Immunosupressive therapy in combination with hemotopoietic cell transplant was found to induce remission of Multiple Sclerosis activity for up to 3 years. The new findings could usher in a new mode of effective treatment for MS that could greatly improve quality of life for those with the disease and extend asymptomatic periods.
The study, entitled “High-Dose Immunosuppressive Therapy and Autologous Hematopoietic Cell Transplantation for Relapsing-Remitting Multiple Sclerosis (HALT-MS): A 3-Year Interim Report,” was recently published in the journal JAMA Neurology.
Multiple sclerosis (MS) is an autoimmune condition that causes migration of immune cells to the central nervous system, production of proinflammatory cytokines, demyelination, and neuronal damage. Active inflammation is most evident in early relapsing-remitting (RR) MS.
Autologous hematopoietic cell transplant (HCT) has been tested with the goal of removing disease-causing immune cells and inducing reset of the immune system in patients with advanced disabilities and progressive forms of MS.
Clinical trials of high-dose immunosuppressive therapy (HDIT)/HCT showed that patients with active central nervous system inflammation before HDIT/HCT had a significantly better outcome compared with those without active inflammation before HDIT/HCT. In this regard, the team of researchers led by Richard A. Nash, MD, from the Colorado Blood Cancer Institute in Denver assessed the safety, efficacy, and durability of MS disease stabilization through 3 years after HDIT/HCT in the early inflammatory stage of MS (RRMS).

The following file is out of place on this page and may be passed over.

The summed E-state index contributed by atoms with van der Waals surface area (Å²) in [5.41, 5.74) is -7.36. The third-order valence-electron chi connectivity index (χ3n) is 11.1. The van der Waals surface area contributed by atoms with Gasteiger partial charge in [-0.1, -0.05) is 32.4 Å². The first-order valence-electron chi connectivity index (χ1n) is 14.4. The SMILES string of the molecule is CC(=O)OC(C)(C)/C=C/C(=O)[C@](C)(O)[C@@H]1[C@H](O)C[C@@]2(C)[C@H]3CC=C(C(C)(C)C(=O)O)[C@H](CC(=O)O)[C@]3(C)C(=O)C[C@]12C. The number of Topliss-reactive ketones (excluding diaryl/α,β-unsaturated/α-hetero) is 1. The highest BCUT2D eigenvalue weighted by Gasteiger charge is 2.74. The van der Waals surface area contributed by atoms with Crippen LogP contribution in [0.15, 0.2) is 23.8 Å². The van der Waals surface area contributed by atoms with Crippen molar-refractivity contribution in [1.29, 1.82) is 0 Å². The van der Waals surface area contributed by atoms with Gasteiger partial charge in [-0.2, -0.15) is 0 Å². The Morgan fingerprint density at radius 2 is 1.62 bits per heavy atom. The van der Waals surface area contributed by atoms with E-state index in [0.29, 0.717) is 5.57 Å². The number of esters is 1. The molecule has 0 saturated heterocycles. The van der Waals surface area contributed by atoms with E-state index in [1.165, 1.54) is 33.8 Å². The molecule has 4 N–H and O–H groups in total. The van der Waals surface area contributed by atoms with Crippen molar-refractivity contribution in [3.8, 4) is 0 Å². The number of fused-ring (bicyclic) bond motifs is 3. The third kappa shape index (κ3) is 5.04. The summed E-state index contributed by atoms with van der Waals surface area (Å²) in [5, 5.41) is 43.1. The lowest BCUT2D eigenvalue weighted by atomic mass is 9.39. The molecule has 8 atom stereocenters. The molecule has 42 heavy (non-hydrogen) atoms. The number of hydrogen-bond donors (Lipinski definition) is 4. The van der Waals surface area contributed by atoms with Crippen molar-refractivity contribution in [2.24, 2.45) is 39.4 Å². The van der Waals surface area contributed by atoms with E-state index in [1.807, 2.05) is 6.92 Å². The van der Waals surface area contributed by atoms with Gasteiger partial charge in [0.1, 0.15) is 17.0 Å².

The Hematopoietic Cell Transplantation for Relapsing-Remitting Multiple Sclerosis (HALT-MS) is a phase 2 study investigating the efficacy of early intervention with HDIT/HCT for patients with RRMS and breakthrough disease. The trial’s primary end-point was event-free survival that involved survival without death or confirmed loss of neurologic function, clinical relapse, or new lesions observed on magnetic resonance imaging.
A total of 25 RRMS patients were eligible and evaluated through 5 years after HCT. However, this study only reported a 3-year interim analysis. From these, 24 received HDIT/HCT. At 3 years, overall event-free survival was 78.4%, progression-free survival was 90.9% and clinical relapse-free survival was 86.3%. No major toxic effects were observable. HDIT/HCT without maintenance therapy was effective for inducing sustained remission of active RRMS and was associated with improvements in neurologic function.
These findings offer an encouraging therapeutic option for MS patients who are unable to receive conventional immunotherapy, since HDIT/HCT was able to induce remission for up to 3 years in most of the patients. However, a longer follow-up period is necessary to determine the durability of the response. Results from the HALT-MS trial will produce a 5-year observation.